But I don’t think that sharing secrets is always the best idea.  Too often, people say the cruelest things in the name of revealing secrets.  People also tell secrets without thinking about the consequences: how it will hurt others; how it will damage reputations; how it will spread.  Telling secrets is often a test: will you still love me if you know what I’m really like, what happened to me in the past, who I have associated with. What if this isn’t the best test of love.  What’s more, once out of the closet, secret are no longer within your control.

Here’s a story about the loss of control.  Friends of my Aunts had been happily married for forty years.  They did everything together.  They were best friends and lovers.  One day, the husband, believing that the marriage was so strong that it could tolerate almost any blow—and that, in the end, it would be strengthened by his honesty—revealed that, thirty years in the past, he had had a brief, “meaningless” affair.  Still it bothered him and created a slight barrier between them. He wanted to pull it down.  She quietly thanked him for sharing, thought about it for a day, and decided to dissolve the marriage.  He was stunned but he would be patient.  She would recover soon enough from the hurt and anger.  Divorce was unimaginable.  But no, she was resolved, and that was that.

Secrets are rarely shared for the other.  They are meant to relieve us of a burden, an anxiety, a fearful premonition.  They put a great, generally unrequested burden on those who receive the secrets.  I don’t believe that it is always self serving when people say that they must keep a secret to protect others.  There are, after all, many times that secrecy is necessary.  Think of the needs of resistance fighters, who do, in fact, protect comrades from vengeful dictators.  There are times within families when the potential for revenge for a revealed secret is simply too great. And, of course, there are many lesser reasons to keep things to yourself.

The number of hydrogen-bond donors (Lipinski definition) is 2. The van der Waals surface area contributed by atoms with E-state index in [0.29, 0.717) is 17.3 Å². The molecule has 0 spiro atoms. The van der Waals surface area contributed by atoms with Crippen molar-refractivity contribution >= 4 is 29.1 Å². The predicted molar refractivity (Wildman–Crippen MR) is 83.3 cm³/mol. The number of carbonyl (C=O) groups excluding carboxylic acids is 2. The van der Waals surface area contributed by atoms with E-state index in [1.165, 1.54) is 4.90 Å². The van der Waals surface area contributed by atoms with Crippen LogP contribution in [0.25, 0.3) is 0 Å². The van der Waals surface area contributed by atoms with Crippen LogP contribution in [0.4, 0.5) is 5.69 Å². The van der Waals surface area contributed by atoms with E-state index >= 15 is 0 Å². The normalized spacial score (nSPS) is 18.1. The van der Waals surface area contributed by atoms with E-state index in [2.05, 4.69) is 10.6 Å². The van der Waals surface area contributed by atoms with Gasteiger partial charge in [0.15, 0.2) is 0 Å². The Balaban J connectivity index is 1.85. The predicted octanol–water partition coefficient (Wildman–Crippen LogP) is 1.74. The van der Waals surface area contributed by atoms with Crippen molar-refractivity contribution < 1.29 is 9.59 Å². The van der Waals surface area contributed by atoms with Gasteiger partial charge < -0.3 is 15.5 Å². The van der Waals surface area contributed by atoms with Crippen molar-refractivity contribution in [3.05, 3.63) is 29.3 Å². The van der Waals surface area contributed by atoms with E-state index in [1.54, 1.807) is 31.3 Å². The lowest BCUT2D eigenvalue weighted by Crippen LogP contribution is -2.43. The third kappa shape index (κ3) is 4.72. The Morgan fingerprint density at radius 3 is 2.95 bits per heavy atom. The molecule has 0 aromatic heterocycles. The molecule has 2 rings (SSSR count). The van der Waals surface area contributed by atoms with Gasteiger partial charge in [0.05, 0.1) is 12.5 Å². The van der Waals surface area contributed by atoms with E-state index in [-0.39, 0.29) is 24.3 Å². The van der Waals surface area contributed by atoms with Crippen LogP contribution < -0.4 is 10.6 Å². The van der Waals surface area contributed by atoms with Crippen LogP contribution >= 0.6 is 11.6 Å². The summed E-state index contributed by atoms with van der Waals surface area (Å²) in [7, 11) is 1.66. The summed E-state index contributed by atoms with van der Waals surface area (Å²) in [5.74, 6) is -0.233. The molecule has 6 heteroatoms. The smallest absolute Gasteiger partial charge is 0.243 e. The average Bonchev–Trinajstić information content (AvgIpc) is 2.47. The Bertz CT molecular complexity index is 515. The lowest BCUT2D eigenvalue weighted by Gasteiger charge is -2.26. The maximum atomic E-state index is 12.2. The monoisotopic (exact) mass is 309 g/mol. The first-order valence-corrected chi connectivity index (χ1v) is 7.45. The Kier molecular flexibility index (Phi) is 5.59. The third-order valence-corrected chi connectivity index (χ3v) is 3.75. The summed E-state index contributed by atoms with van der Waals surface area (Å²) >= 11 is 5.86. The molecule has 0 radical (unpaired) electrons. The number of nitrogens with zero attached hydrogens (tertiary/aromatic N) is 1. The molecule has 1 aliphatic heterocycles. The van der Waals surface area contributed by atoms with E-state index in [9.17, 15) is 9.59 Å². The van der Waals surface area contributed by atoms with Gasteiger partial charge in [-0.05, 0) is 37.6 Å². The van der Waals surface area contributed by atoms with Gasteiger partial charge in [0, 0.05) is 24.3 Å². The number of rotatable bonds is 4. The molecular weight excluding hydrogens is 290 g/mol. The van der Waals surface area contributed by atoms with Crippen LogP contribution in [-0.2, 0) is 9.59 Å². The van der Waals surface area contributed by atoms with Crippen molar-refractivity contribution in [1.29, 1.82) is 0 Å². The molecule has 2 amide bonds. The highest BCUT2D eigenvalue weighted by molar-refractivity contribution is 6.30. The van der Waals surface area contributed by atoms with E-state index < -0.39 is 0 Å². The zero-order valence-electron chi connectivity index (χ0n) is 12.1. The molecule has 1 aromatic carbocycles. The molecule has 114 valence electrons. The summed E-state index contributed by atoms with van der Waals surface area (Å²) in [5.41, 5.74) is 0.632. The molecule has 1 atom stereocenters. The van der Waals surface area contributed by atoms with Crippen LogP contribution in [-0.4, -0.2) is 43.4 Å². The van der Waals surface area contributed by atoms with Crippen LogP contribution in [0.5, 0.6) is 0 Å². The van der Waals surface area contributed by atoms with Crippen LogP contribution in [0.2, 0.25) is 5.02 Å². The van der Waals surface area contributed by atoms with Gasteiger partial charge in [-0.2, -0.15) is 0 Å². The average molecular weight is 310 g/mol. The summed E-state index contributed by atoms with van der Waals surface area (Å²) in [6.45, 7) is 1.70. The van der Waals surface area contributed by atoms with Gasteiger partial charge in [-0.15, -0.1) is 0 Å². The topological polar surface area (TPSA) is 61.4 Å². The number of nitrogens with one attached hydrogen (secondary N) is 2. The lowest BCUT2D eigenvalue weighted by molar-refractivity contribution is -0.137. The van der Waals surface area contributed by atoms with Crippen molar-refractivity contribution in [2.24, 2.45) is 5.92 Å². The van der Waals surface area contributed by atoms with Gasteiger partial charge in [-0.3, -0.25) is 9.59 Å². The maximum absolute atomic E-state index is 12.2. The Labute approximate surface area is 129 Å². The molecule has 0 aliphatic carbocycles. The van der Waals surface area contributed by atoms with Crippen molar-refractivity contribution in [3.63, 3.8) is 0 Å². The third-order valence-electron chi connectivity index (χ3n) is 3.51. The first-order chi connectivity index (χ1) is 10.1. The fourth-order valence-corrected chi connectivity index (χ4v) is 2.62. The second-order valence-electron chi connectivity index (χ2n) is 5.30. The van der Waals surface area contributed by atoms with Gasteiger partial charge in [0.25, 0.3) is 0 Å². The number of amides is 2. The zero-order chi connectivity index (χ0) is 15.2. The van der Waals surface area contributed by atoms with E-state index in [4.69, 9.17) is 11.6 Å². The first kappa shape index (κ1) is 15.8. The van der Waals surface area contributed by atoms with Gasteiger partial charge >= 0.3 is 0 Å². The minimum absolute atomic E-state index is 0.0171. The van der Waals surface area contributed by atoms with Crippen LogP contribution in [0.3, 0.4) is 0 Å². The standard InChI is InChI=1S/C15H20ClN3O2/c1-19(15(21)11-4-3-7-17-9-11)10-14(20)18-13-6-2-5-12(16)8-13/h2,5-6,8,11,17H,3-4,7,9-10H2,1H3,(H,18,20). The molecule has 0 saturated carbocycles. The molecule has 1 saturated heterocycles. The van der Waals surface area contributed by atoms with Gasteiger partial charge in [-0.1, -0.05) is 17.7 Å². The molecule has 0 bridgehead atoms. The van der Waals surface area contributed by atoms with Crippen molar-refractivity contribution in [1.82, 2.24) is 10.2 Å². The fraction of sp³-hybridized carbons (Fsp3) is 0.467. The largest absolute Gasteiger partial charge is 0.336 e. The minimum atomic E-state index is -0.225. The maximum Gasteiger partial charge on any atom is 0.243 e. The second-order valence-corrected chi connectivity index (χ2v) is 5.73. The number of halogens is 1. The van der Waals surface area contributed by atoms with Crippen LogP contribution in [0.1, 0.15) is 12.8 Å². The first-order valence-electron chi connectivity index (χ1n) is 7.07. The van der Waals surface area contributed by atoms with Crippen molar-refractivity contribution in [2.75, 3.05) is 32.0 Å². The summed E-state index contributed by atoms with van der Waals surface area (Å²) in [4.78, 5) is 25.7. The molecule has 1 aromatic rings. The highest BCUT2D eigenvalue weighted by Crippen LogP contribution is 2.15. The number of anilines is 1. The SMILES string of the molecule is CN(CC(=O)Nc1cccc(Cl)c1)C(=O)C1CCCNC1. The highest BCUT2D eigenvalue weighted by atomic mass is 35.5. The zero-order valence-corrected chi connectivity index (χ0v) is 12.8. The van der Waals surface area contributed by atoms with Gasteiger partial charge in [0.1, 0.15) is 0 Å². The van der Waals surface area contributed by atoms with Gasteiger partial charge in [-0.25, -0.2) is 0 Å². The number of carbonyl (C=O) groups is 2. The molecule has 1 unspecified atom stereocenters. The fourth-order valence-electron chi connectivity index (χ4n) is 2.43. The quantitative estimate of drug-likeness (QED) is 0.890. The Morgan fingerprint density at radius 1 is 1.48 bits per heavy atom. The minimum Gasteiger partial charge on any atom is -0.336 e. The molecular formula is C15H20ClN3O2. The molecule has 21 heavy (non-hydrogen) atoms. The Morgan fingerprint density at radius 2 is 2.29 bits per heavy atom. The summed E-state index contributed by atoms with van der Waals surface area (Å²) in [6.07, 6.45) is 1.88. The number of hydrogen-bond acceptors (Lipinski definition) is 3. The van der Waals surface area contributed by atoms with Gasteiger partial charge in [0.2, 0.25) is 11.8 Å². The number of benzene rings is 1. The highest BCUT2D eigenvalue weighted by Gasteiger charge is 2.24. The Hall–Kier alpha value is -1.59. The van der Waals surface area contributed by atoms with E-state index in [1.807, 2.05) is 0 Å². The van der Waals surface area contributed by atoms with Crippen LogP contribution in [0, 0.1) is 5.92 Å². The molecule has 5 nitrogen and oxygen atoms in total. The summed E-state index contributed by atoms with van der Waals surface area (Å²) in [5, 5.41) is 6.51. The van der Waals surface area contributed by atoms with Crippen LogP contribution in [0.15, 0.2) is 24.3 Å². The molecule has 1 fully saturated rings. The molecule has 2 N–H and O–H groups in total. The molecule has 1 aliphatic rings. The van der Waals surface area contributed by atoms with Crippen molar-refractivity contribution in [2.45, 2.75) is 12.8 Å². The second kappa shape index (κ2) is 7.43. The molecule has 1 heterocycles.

I believe that the culture that fosters the telling of secrets is also a culture that greatly emphasizes individual rights and individual feelings and de-emphasizes the experience of others.  Maybe more importantly, it downplays the importance of larger entities: families, communities, work groups.  Our desire to feel good ourselves should not, in my mind, always supersede the feelings or stability of others.

There are also positive reasons for keeping secrets.  Some think of secrets as a private treasure. “You need to know things the others don’t know. It’s what no one knows about you that allows you to know yourself.”  Don DeLillo.  For both individuals and whole societies, maintaining secrets provides a more orderly and dignified way of life.  “To hide feelings when you are near crying,” wrote Dejan Stojanovic, “ is the secret of dignity.”  Wellins Calcott that “Secrecy is the cement of friendship.” For still others, secrets provide a safe place, a private room where you are unobserved, and where you don’t have to maintain your public self.  “They do much to make you different.  On the inside where it counts.”

Personally, I treasure those moments when I can finally come clear, when I can share a secret and, by so doing, draw closer to the person who is listening.  And I treasure the privacy of my many small secrets.

If asked for advice about what to do, I’d say this.  Take great care in choosing who to tell your secrets to.  Can they handle them.  Will they appreciate the moment, the fear that preceded the sharing, the possibility of relief and joy in the telling.  Even before that, be clear about your purpose: why do you want to let the secret out; what goal do you have in mind; what negative consequences might arise—and can you handle them.  If you prepare in this way, if you make a real decision about whether to share or not, then you are likely to succeed.